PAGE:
For most Americans, the Great Plains, covering a million or so square miles in the center of the continent, are a place to fly over or, maybe, drive through. This makes sense since much of the area was once known as the Great American Desert.
The average person has a fairly vague idea of what the Great Plains are and what’s happened there. Even experts can’t seem to agree on its boundaries, producing, as R. F. Diffendal Jr. notes in “Great Plains Geology,” more than 50 maps with great variations.
There’s general agreement that the area’s western border is roughly the Rocky Mountains. On the south, it’s seen as covering all or much of Texas, and, on the north, it goes up about halfway through the Canadian provinces of Alberta, Saskatchewan and Manitoba. But, on the east, some maps stretch as far as Illinois, or even Indiana. But most stop somewhere near the eastern boundaries of Kansas, Nebraska, South Dakota, and North Dakota.
A variety of perspectives
Diffendal’s book is one of three published so far in the University of Nebraska’s Discovering the Great Plains series, and, in a way, those three, plus the three more in the pipeline, are an effort to define the Great Plains by looking at the area from a variety of perspectives. (The fourth book in the series will examine Great Plains literature, and the one following will go into Great Plains politics.)
In “Great Plains Bison,” Dan O’Brien writes about the Great Plains as the huge expanse where, for perhaps 50,000 years, tens of millions of buffalo galloped and fed and mated. For many more recent millenniums, they lived in close interaction with their “brothers,” the Native Americans, in a well-balanced ecosystem.
O’Brien, who prefers the more popular word “buffalo” to the more technically correct “bison,” runs a ranch where present-day buffalo live in an approximation of the old way of life prior to the invasion of Americans in the mid-19th century. For reasons of commerce and politics, the buffalo were killed off to near extinction although, with human help, they’ve made a comeback over the last half century or so.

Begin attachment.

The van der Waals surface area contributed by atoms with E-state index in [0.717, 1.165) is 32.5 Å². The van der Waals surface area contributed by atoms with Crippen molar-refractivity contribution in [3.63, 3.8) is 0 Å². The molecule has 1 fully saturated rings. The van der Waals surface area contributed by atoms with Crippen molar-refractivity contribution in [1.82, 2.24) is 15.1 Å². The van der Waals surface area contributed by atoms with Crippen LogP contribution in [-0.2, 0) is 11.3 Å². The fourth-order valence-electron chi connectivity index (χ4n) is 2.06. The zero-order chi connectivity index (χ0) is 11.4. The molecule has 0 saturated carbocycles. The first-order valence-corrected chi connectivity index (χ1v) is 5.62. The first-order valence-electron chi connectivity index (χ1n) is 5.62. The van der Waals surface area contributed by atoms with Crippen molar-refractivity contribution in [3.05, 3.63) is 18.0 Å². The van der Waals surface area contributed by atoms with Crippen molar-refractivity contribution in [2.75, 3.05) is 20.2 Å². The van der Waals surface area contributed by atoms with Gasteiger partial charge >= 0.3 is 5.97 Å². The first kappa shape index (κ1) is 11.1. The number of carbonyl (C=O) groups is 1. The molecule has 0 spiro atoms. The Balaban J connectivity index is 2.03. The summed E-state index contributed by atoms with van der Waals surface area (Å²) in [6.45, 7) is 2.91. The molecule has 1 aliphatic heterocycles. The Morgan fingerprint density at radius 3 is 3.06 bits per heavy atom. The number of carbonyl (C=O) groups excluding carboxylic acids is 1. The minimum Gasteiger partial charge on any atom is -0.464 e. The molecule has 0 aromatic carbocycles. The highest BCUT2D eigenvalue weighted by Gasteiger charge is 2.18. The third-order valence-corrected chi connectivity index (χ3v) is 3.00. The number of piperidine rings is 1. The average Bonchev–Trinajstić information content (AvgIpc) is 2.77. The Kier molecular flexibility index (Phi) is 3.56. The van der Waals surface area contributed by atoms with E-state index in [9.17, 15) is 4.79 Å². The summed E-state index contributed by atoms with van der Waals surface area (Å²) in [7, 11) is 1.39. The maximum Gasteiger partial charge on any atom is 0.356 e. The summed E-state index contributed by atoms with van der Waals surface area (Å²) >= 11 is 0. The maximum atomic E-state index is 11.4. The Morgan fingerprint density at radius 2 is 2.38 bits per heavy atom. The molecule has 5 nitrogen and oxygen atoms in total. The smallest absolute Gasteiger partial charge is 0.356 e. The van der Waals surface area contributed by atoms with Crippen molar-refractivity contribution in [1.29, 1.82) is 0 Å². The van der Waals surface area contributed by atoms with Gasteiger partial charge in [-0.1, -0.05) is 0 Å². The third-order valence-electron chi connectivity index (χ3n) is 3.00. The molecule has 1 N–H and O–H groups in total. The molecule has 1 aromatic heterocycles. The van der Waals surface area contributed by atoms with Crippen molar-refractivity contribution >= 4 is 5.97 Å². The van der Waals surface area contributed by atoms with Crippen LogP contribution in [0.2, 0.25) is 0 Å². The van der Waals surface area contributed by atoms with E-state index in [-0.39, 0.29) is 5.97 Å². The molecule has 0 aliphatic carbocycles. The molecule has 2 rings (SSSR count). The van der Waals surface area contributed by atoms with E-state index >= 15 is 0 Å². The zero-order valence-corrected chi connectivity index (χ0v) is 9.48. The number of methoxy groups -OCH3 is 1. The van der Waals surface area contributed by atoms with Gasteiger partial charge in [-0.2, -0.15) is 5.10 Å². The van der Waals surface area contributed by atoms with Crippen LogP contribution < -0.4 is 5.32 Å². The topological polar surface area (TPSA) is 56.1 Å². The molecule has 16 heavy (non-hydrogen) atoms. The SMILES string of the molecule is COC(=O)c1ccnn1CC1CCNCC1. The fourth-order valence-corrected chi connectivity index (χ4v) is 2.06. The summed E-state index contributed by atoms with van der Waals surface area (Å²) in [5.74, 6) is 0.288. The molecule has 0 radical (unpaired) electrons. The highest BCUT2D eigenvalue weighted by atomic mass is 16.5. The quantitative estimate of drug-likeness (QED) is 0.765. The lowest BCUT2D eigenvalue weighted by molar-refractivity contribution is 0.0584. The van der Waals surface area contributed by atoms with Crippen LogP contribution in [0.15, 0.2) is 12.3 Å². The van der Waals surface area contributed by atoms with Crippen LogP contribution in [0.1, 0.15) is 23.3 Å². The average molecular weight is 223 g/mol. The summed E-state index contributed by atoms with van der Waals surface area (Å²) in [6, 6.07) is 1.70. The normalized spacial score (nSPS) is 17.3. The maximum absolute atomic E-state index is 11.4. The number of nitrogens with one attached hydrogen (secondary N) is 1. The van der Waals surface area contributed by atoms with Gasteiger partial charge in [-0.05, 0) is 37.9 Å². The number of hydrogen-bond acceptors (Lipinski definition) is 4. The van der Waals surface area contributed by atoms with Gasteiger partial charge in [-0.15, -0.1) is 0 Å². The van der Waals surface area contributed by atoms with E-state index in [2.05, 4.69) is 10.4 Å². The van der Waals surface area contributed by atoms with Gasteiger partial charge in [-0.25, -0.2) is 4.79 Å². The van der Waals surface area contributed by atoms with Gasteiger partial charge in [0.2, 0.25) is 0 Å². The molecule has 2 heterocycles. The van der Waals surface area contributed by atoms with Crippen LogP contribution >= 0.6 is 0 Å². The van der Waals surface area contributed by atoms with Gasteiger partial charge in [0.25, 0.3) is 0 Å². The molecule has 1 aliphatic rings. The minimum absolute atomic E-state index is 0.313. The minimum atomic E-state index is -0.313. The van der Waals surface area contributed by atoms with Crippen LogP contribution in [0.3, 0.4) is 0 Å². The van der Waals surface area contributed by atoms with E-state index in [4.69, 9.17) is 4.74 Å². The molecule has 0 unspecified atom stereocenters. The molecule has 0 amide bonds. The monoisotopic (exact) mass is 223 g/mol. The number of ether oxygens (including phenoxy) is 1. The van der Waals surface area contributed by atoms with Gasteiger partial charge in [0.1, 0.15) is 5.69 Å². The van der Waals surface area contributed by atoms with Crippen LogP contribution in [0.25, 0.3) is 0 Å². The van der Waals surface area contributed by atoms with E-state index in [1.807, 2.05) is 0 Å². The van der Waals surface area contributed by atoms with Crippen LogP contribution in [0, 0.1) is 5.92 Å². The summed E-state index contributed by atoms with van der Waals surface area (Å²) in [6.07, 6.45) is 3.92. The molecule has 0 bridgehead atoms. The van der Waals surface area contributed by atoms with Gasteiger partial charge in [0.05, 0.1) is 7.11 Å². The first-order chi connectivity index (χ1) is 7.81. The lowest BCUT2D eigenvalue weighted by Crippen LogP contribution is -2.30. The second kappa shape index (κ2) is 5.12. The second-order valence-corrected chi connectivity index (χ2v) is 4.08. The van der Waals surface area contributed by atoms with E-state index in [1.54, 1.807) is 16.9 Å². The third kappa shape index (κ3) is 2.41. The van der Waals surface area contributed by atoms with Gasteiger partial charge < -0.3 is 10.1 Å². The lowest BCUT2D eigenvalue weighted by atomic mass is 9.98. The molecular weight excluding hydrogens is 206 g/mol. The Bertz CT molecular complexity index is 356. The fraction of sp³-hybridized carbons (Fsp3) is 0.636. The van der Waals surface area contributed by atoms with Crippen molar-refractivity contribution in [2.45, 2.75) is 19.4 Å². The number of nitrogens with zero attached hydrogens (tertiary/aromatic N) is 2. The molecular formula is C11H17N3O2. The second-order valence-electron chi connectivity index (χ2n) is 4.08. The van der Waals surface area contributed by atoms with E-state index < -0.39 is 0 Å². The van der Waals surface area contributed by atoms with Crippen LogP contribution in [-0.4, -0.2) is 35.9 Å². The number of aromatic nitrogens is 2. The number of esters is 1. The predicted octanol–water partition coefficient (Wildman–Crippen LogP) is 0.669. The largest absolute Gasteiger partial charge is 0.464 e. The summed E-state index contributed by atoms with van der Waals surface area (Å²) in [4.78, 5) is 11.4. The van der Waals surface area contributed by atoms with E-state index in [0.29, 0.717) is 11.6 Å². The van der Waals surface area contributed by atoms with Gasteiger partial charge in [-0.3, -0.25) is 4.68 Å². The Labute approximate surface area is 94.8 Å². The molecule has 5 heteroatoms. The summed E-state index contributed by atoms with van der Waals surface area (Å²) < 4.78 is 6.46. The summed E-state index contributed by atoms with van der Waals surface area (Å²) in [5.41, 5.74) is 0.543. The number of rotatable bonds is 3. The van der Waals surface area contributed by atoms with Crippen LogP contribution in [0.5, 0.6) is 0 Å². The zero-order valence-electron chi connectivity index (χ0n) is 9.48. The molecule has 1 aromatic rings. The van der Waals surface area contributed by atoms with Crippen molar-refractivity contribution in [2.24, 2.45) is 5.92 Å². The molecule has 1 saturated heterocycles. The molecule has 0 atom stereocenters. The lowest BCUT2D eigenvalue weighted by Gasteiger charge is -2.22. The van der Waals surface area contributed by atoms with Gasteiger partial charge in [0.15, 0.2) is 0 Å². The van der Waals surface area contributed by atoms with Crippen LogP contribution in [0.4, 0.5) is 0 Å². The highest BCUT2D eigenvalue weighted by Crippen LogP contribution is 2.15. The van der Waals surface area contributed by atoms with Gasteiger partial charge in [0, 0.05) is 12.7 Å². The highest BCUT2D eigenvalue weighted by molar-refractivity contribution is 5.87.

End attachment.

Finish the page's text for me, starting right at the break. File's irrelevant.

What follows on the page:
The story David J. Wishart tells in “Great Plains Indians” is similar — about Indians roving the wide spaces and vast distances of the Great Plains for perhaps 13,500 years, and, then, with the coming of Europeans and Americans, being forced off the land into tight corners of usually poor soil.
Short-term gain, long-term catastrophe
The books on Indians and bison are tightly written works of a little more than 100 pages, but they’re packed with information that the general reader is likely to find compelling.
For instance, Wishart writes that the coming of the Europeans and Americans brought short-term benefits to the tribes in the form of horses and guns, both of which made hunting and making war much easier. But it brought “long-term catastrophe” because the horse destabilized the Indian way of life and because guns and other metal products became necessities, making the tribes reliant on what they could get in trade. One other catastrophic aspect was the introduction of European diseases into a population that had no built-up resistance.
O’Brien notes that, despite their name, the Great Plains aren’t flat. In fact, he writes,
The Great Plains vary in elevation by thousands of feet. There are millions and millions of depressions, cuts, watercourses, hills, ridges, buttes, and small mountain ranges…
Fossils of camels, rhinos and rabbits
Diffendal’s book on the geology of the Great Plains looks much more closely at all those outcroppings and rock formations due to volcanic activity and Ice Age glaciers. Unlike the books on the others, this book requires the reader to have a pretty solid grounding in geologic terms and theory. For such readers, Diffendal offers a travelogue of 57 distinctive and usually beautiful sites across the Great Plains.
Most of his discussion of rocks left me befuddled, but I did find that many of these sites also feature rock art and sacred Indian sites as well as places with fossils of everything from dinosaurs to camels to rhinos to rabbits.
Something to think about on my next trip over or through the Great Plains.
Patrick T. Reardon
This review originally appeared in the Chicago Tribune on 11.7.17.